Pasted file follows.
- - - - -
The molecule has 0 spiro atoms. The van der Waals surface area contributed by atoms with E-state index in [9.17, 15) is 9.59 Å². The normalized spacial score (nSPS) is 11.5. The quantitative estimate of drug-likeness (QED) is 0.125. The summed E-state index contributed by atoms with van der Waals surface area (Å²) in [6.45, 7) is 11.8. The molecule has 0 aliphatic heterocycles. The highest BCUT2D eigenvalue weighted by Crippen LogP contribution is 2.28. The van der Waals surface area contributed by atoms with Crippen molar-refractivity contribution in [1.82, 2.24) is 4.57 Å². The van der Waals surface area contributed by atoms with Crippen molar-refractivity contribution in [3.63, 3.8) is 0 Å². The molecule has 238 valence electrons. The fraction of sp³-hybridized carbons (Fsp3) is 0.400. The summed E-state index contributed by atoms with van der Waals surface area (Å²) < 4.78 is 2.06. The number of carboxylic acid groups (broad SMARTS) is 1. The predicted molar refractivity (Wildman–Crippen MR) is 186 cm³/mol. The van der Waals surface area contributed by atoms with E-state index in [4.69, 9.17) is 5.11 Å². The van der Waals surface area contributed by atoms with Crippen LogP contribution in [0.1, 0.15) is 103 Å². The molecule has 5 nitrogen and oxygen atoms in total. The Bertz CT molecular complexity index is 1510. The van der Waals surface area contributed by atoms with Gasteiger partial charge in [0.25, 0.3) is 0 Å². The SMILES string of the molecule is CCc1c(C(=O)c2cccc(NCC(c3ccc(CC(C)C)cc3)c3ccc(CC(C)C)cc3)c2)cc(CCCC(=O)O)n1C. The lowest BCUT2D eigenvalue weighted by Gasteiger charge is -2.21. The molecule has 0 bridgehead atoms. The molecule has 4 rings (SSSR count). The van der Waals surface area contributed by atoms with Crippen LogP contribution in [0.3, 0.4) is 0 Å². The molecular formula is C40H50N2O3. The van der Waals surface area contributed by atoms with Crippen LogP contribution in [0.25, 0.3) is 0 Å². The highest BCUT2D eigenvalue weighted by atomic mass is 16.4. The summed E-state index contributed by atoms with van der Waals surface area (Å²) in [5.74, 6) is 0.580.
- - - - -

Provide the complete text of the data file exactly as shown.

The molecule has 0 spiro atoms. The van der Waals surface area contributed by atoms with E-state index in [9.17, 15) is 9.59 Å². The normalized spacial score (nSPS) is 11.5. The quantitative estimate of drug-likeness (QED) is 0.125. The summed E-state index contributed by atoms with van der Waals surface area (Å²) in [6.45, 7) is 11.8. The molecule has 0 aliphatic heterocycles. The highest BCUT2D eigenvalue weighted by Crippen LogP contribution is 2.28. The van der Waals surface area contributed by atoms with Crippen molar-refractivity contribution in [1.82, 2.24) is 4.57 Å². The van der Waals surface area contributed by atoms with Crippen molar-refractivity contribution in [3.63, 3.8) is 0 Å². The molecule has 238 valence electrons. The fraction of sp³-hybridized carbons (Fsp3) is 0.400. The summed E-state index contributed by atoms with van der Waals surface area (Å²) < 4.78 is 2.06. The number of carboxylic acid groups (broad SMARTS) is 1. The predicted molar refractivity (Wildman–Crippen MR) is 186 cm³/mol. The van der Waals surface area contributed by atoms with E-state index in [4.69, 9.17) is 5.11 Å². The van der Waals surface area contributed by atoms with Crippen LogP contribution in [0.1, 0.15) is 103 Å². The molecule has 5 nitrogen and oxygen atoms in total. The Bertz CT molecular complexity index is 1510. The van der Waals surface area contributed by atoms with Gasteiger partial charge in [0.25, 0.3) is 0 Å². The SMILES string of the molecule is CCc1c(C(=O)c2cccc(NCC(c3ccc(CC(C)C)cc3)c3ccc(CC(C)C)cc3)c2)cc(CCCC(=O)O)n1C. The lowest BCUT2D eigenvalue weighted by Gasteiger charge is -2.21. The molecule has 0 bridgehead atoms. The molecule has 4 rings (SSSR count). The van der Waals surface area contributed by atoms with Crippen LogP contribution in [0.3, 0.4) is 0 Å². The molecular formula is C40H50N2O3. The van der Waals surface area contributed by atoms with Crippen LogP contribution in [0.25, 0.3) is 0 Å². The highest BCUT2D eigenvalue weighted by atomic mass is 16.4. The summed E-state index contributed by atoms with van der Waals surface area (Å²) in [5.74, 6) is 0.580.